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Chapter Twelve: At Last, Some Personal Contact

 

It was unnerving to send out plainly worded emails on important topics of the day to 1,500 to 2,000 media people and not receive a single response except from those who wanted to be taken off the list. What were these people thinking? Did they delete my messages without looking at them? I needed more contact with these people to have real communication. I desperately needed feedback. Even the email response which said in large bright-red lettering, “THIS IS SPAM!”, was better than nothing at all.

There were a few exceptions: notably, Andrew Griffin of the Daily Town Talk newspaper in Alexandria, Louisiana, who wrote a column about my book; and Brian Madigan, producer of an afternoon program called “Viewpoint University” on radio station KSOO-AM in Sioux Falls, South Dakota. Ten years earlier he had lived in the uptown area of Minneapolis. Twice I was invited to be a guest on the show as a presidential candidate and once as an ex-candidate - prematurely, as it turned out. The interviewers, Rick Knobe and Randy McDaniel, who seemed intrigued by my advocacy of a shorter workweek, remarked that it was good to be talking with an ordinary person, not just a candidate who delivered the standard canned remarks.

This was a pleasant contrast with my experience in late October when the manager of a radio station in northeastern Pennsylvania responded to my email in support of “Take Back Your Time Day”: “Never email me again. I am (a) registered Republican and do not believe any of this garbage. It is all communist fertilizer.” Despite having a treasurer in that state, Pennsylvania might not have been a hotbed of support for my campaign. Shortly after I emailed an announcement of the Des Moines event to reporters, a column about me appeared in the Pittsburgh Tribune-Review web site. “Meet Bill McGaughey, Dreamer,” was the title of this article written by Bill Steigerwald.

The article began: “Some goof with too much money and time to waste is seeking the Democrats’ nomination for president in 2004. Not Joe Lieberman, Dick Gephardt, John Edwards, John Kerry ..... Try Bill McGaughey of Minneapolis. Never heard of him? Too bad. According to his nifty packet of campaign literature, which somehow found its way to Pittsburgh, he’s overqualified. He’s a 1964 graduate of Yale. He’s written six books on trade and labor topics. He’s a former inner-city landlord ... McGaughey’s photo looks OK. No antennae are visible. If you’d like to join his presidential crusade, he’ll be marching in downtown Des Moines, Iowa, today.”

Mercifully, Steigerwald’s article then backed off from attacking me to point out several of the even more outrageous candidates who were entered in the race: “It’s really not fair to single out citizen McGaughey for ridicule,” he wrote. “Hundreds of even more hopeless, harmless dreamers and weirdos will officially declare themselves independent or write-in candidates for 2004, just as they did in 2000. Many will make McGaughey look as normal as Al Gore. Clifford Catton, a New Yorker, made the White House (race) in 2000 after discovering ‘U.S. Postal employees had been stealing my mail since 1981.’ Mike Strauss, an MIT grad who, making a smart career move, ran in Y2K ‘because I can, it looks good on my resume and it causes no harm.’ And Jack Grimes, the self-crowned leader and director of the United Fascist union, has already officially announced for 2004. The Pennsylvania resident hopes to restore a New World Order based upon the governmental style of imperial Rome.”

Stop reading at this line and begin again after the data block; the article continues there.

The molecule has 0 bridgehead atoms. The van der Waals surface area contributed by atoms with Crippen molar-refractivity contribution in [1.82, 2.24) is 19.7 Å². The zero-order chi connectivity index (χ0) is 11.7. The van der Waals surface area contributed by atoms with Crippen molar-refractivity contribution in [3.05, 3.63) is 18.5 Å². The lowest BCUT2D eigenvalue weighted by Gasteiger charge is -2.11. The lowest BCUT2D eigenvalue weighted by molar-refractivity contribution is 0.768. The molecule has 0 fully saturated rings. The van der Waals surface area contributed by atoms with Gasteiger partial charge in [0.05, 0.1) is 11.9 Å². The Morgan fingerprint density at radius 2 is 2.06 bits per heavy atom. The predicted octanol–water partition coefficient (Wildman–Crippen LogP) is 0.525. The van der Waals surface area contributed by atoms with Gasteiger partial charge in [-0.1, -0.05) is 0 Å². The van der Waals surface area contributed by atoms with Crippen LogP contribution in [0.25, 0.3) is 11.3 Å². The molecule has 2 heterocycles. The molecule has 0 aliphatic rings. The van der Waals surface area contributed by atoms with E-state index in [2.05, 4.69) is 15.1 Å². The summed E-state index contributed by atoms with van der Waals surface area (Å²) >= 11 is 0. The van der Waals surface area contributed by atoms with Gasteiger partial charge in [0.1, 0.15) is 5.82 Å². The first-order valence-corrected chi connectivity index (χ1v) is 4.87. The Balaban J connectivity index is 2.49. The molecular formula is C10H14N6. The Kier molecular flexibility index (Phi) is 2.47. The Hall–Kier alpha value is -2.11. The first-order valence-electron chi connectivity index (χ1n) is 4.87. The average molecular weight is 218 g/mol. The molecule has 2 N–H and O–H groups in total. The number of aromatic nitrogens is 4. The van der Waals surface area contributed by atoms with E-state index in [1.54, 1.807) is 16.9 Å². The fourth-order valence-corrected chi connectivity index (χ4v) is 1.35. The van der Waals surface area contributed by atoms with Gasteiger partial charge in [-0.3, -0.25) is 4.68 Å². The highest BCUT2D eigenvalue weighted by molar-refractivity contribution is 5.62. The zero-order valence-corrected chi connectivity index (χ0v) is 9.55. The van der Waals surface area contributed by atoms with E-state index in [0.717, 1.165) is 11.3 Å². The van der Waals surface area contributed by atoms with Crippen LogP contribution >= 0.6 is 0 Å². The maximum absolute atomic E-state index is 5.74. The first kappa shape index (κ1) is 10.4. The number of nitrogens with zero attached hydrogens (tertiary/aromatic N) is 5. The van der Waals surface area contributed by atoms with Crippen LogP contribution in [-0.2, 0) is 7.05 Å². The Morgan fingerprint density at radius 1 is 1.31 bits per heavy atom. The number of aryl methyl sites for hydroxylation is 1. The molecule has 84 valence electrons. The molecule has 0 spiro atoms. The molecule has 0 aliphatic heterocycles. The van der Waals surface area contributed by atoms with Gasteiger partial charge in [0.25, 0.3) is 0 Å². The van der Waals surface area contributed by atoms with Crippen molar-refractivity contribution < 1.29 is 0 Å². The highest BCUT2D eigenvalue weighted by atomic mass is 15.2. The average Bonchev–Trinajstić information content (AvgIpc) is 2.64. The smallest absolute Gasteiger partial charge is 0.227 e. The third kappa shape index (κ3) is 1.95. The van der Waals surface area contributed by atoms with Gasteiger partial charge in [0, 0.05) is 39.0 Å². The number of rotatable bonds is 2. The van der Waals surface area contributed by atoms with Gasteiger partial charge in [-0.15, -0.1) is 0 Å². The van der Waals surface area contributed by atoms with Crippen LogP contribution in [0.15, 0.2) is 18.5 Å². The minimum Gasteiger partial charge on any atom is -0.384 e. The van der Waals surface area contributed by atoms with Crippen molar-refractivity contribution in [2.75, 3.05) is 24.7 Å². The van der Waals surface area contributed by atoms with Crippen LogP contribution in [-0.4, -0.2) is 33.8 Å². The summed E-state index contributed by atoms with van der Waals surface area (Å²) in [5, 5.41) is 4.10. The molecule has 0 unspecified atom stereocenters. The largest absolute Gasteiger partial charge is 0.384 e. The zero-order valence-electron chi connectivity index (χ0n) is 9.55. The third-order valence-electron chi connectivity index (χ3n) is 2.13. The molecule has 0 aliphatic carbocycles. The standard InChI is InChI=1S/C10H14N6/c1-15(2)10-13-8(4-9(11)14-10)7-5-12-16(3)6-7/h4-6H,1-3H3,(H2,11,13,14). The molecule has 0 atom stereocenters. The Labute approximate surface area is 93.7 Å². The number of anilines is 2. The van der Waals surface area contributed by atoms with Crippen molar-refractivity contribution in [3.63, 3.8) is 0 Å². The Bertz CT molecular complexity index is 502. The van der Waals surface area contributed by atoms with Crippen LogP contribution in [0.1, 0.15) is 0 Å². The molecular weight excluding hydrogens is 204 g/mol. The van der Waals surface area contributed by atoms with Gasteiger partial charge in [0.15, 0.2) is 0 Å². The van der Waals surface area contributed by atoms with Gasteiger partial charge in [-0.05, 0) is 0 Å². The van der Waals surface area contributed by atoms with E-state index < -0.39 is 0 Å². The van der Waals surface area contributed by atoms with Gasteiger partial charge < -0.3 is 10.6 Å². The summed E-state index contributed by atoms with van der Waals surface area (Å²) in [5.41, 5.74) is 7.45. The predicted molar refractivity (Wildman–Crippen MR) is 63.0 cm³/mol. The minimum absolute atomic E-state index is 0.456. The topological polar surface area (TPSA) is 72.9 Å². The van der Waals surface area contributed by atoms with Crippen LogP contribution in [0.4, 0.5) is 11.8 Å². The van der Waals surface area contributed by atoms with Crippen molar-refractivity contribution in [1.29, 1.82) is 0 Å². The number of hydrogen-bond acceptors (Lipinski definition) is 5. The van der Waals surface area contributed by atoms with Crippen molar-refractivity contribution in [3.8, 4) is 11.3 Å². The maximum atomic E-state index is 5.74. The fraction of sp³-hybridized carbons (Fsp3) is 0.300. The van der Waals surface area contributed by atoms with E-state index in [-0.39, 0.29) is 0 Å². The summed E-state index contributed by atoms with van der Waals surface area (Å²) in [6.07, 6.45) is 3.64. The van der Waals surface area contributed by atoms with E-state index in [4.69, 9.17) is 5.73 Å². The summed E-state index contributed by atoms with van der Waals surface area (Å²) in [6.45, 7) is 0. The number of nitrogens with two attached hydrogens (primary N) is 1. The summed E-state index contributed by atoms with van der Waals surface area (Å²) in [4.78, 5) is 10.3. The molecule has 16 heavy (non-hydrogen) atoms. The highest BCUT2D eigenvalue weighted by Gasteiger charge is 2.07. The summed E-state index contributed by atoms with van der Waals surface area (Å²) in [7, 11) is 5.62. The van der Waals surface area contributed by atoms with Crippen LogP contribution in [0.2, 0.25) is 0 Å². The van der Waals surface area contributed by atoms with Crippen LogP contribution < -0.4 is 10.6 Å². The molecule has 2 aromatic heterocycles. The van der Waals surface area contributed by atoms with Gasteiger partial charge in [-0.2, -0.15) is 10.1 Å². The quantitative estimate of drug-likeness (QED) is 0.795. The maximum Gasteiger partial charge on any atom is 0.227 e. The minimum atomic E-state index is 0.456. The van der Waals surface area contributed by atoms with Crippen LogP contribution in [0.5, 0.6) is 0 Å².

For months, Steigerwald’s column was the top item listed by search engines on the Internet when someone typed my name. This was fair game: I was not an elected official. I was not a Hollywood celebrity. My vote-getting prowess was evidenced by the fact that I won 31% of the Independence Party vote for U.S. Senate in 2002, a total of 8,482 votes (which was a vast improvement over what I had received as a mayoral candidate.) And now I was running for President?! My claim to serious attention was that I had something to say on issues of importance to voters. I had published books on employment and on trade which, despite modest sales, had influence among persons interested in these subjects.

First and foremost, I was a supporter of federal legislation to shorten the workweek who had coauthored a book on this topic with former U.S. Senator Eugene McCarthy, chairman of the 1959 Senate Select Committee on Unemployment. An earlier such book had a foreword by Congressman John Conyers, author of a bill to shorten the workweek in 1979 and the early ‘80s. My 1992 book on international trade helped shaped the fight against NAFTA.

It was, however, another book, “Five Epochs of Civilization”, which might have been most relevant to my campaign. This turn-of-the-millennium book advanced the theory that there had been four “civilizations” to date in world history, with a fifth on the way. While our political values remain planted in the print culture associated with the third civilization, the society itself has moved into a fourth civilization focused on entertainment. Among the concepts presented in this book was the idea that successful political leaders in each epoch had talents in synch with the culture of their age. Thomas Jefferson, Abraham Lincoln, and Winston Churchill had highly developed writing skills. In the fourth epoch, where good writing was not so valued, successful politicians needed the skills of an entertainer. Ronald Reagan had this, of course. So did Jesse Ventura and Arnold Schwarzenegger.

What about me? I’m more a writer than a man who puts on a good performance before the cameras. Even so, I could adapt my campaign to the requirements of campaigning in the entertainment age. This would involve a recognition that issues may be less important than personalities. The best attitude would be to “go with the flow” rather than complain. Instead of working myself up into a huff about the fact that the media did not pay proper attention to my “issues”, I would try to work the issues into a pleasant or amusing routine. I would try to make myself more appealing, entertainment-wise, and think how my campaign might fit in better with what the media are trying to do these days.